I hesitate to even write this post because so much of the details are still unknown. But I would be doing clients a disservice if I didn’t at least broach the subject. This post is a broad overview of designated Opportunity Zones and their associated benefits.
What the heck are they?
Similar to Enterprise Zones, Opportunity Zones are designed to lure investment into poorer communities currently lacking investment. The Zones were wedged into the Tax Cut and Jobs Act signed last December but have received little press. Unfortunately, much of the regulatory guidance is not released so specifics are sketchy. But there are some very real general benefits that might be worth keeping in mind. There are zones in all 50 states and in parts of most major US cities including Baltimore and Washington DC. The program would allow for investment in the zones with the promise of no capital gain tax on any resulting gains if the investment is held for 10 years.
How does it work?
Basically, an investor could take a highly appreciated asset and “roll” these funds over into an Opportunity Fund. This “rollover” would have to occur within a stipulated time frame to reap the tax benefits. Immediately, the taxpayer would receive a benefit of deferring the tax on the gain. Additionally, the funds invested receive stepped up basis effectively shielding 15% of the gain from tax if held 7 years. Lastly, if the investment in the Opportunity Fund results in a gain and is held for 10 years, that gain is permanently excluded from tax (permanent exclusion does not apply to the previously deferred gain). That is the gist of it. Below is a chart, produced by the Economic Innovation Group, reinforcing the above benefits.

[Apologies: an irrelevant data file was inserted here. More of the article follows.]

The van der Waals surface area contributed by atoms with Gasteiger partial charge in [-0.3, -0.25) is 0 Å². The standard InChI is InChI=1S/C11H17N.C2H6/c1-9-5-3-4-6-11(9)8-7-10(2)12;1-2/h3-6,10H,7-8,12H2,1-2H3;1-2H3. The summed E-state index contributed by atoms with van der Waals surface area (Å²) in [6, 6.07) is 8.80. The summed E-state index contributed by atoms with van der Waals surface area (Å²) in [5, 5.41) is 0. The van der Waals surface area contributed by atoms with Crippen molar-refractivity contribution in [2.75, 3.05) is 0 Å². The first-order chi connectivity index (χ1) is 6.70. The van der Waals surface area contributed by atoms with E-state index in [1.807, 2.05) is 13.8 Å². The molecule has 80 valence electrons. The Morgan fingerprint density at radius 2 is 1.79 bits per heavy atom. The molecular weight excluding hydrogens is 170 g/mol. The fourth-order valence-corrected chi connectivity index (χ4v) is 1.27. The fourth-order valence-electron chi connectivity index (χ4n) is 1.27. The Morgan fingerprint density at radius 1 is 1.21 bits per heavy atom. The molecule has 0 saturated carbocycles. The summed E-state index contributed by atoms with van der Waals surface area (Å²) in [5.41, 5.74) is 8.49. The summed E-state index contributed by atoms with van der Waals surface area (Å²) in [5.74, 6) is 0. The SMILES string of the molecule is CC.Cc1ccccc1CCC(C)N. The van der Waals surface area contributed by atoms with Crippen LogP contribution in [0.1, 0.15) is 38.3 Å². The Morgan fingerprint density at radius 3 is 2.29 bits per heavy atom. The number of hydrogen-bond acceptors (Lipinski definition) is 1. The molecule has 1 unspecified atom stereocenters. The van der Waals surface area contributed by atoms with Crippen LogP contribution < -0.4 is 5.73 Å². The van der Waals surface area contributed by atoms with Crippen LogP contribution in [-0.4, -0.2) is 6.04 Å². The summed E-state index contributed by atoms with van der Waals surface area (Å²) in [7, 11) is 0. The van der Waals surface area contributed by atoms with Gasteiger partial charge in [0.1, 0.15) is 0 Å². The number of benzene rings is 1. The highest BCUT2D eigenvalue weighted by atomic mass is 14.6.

Sounds great what are the drawbacks?
Well there are certainly some drawbacks and here are the obvious ones that jump out to me:
- 10 years is a long time to fully realize the benefits. It is unclear what happens if the assets are held less than 10 years or if the Opportunity Fund sells assets during that time.
- The investment vehicle MUST be an Opportunity Fund (ie individuals can’t do this on their own). So there will certainly be some administrative costs and compliance at formation and throughout the life of the fund.
- Because of the nature of the benefits it seems to me that large, home run type returns (private equity, start ups, etc.) will be best suited for the Opportunity Zone investments rather than smaller investments with less return expectation (real estate).
So that is an quick primer on Opportunity Zones. If you have a potential large capital gain in the next few years and want to redeploy those investment dollars it will make sense to look at these Opportunity Funds and see if they make sense for those dollars.
If you would like to speak more specifically about Opportunity Zones, please don’t hesitate to contact us. Meantime, here is a podcast I recently listened to that provides some additional specifics.